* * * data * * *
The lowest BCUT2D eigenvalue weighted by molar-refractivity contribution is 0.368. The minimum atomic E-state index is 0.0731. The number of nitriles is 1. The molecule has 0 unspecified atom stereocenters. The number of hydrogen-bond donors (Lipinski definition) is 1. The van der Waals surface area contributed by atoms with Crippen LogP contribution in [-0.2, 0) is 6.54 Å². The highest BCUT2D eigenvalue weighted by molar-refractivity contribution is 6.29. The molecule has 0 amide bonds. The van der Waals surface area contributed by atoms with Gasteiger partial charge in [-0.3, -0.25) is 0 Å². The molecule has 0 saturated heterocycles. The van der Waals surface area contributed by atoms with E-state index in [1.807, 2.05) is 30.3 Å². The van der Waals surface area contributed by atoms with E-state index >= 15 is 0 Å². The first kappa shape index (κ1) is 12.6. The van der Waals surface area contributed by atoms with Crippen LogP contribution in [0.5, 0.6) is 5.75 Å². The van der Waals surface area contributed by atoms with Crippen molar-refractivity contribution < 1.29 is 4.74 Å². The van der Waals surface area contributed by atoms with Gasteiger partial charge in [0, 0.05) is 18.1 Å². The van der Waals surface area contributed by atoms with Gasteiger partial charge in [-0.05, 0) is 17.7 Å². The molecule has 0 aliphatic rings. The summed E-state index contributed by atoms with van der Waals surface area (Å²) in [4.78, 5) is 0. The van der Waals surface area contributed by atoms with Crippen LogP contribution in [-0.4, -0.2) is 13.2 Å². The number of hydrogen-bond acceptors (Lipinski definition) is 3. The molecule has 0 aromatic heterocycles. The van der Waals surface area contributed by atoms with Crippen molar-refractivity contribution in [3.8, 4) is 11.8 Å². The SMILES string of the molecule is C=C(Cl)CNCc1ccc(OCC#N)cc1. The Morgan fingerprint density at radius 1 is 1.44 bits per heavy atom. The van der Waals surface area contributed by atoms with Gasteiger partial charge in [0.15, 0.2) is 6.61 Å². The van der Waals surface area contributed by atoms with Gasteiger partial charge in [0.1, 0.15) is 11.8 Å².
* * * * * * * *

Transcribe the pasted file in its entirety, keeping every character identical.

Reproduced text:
The lowest BCUT2D eigenvalue weighted by molar-refractivity contribution is 0.368. The minimum atomic E-state index is 0.0731. The number of nitriles is 1. The molecule has 0 unspecified atom stereocenters. The number of hydrogen-bond donors (Lipinski definition) is 1. The van der Waals surface area contributed by atoms with Crippen LogP contribution in [-0.2, 0) is 6.54 Å². The highest BCUT2D eigenvalue weighted by molar-refractivity contribution is 6.29. The molecule has 0 amide bonds. The van der Waals surface area contributed by atoms with Gasteiger partial charge in [-0.3, -0.25) is 0 Å². The molecule has 0 saturated heterocycles. The van der Waals surface area contributed by atoms with E-state index in [1.807, 2.05) is 30.3 Å². The van der Waals surface area contributed by atoms with E-state index >= 15 is 0 Å². The first kappa shape index (κ1) is 12.6. The van der Waals surface area contributed by atoms with Crippen LogP contribution in [0.5, 0.6) is 5.75 Å². The van der Waals surface area contributed by atoms with Crippen molar-refractivity contribution < 1.29 is 4.74 Å². The van der Waals surface area contributed by atoms with Gasteiger partial charge in [0, 0.05) is 18.1 Å². The van der Waals surface area contributed by atoms with Gasteiger partial charge in [-0.05, 0) is 17.7 Å². The molecule has 0 aliphatic rings. The summed E-state index contributed by atoms with van der Waals surface area (Å²) in [4.78, 5) is 0. The van der Waals surface area contributed by atoms with Crippen LogP contribution in [-0.4, -0.2) is 13.2 Å². The number of hydrogen-bond acceptors (Lipinski definition) is 3. The molecule has 0 aromatic heterocycles. The van der Waals surface area contributed by atoms with Crippen molar-refractivity contribution in [3.8, 4) is 11.8 Å². The SMILES string of the molecule is C=C(Cl)CNCc1ccc(OCC#N)cc1. The Morgan fingerprint density at radius 1 is 1.44 bits per heavy atom. The van der Waals surface area contributed by atoms with Gasteiger partial charge in [0.15, 0.2) is 6.61 Å². The van der Waals surface area contributed by atoms with Gasteiger partial charge in [0.1, 0.15) is 11.8 Å².